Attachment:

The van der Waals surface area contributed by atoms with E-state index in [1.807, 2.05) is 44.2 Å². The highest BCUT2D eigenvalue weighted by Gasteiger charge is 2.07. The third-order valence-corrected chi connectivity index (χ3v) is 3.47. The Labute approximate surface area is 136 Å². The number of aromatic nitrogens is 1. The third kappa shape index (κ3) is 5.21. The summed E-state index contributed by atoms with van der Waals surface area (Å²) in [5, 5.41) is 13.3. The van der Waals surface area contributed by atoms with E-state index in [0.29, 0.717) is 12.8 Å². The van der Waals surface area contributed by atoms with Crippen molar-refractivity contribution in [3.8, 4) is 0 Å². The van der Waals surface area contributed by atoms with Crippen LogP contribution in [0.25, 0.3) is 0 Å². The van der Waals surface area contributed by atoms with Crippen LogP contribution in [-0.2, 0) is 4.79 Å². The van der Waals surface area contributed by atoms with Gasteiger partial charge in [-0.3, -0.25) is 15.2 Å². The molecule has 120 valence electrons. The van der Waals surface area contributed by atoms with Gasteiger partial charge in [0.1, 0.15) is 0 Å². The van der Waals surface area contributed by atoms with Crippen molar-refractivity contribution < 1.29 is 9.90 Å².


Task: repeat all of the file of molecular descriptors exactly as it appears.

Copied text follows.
The van der Waals surface area contributed by atoms with E-state index in [1.807, 2.05) is 44.2 Å². The highest BCUT2D eigenvalue weighted by Gasteiger charge is 2.07. The third-order valence-corrected chi connectivity index (χ3v) is 3.47. The Labute approximate surface area is 136 Å². The number of aromatic nitrogens is 1. The third kappa shape index (κ3) is 5.21. The summed E-state index contributed by atoms with van der Waals surface area (Å²) in [5, 5.41) is 13.3. The van der Waals surface area contributed by atoms with E-state index in [0.29, 0.717) is 12.8 Å². The van der Waals surface area contributed by atoms with Crippen molar-refractivity contribution in [3.8, 4) is 0 Å². The van der Waals surface area contributed by atoms with Crippen LogP contribution in [0.25, 0.3) is 0 Å². The van der Waals surface area contributed by atoms with Crippen LogP contribution in [-0.2, 0) is 4.79 Å². The van der Waals surface area contributed by atoms with Gasteiger partial charge in [-0.3, -0.25) is 15.2 Å². The molecule has 120 valence electrons. The van der Waals surface area contributed by atoms with Gasteiger partial charge in [0.1, 0.15) is 0 Å². The van der Waals surface area contributed by atoms with Crippen molar-refractivity contribution < 1.29 is 9.90 Å².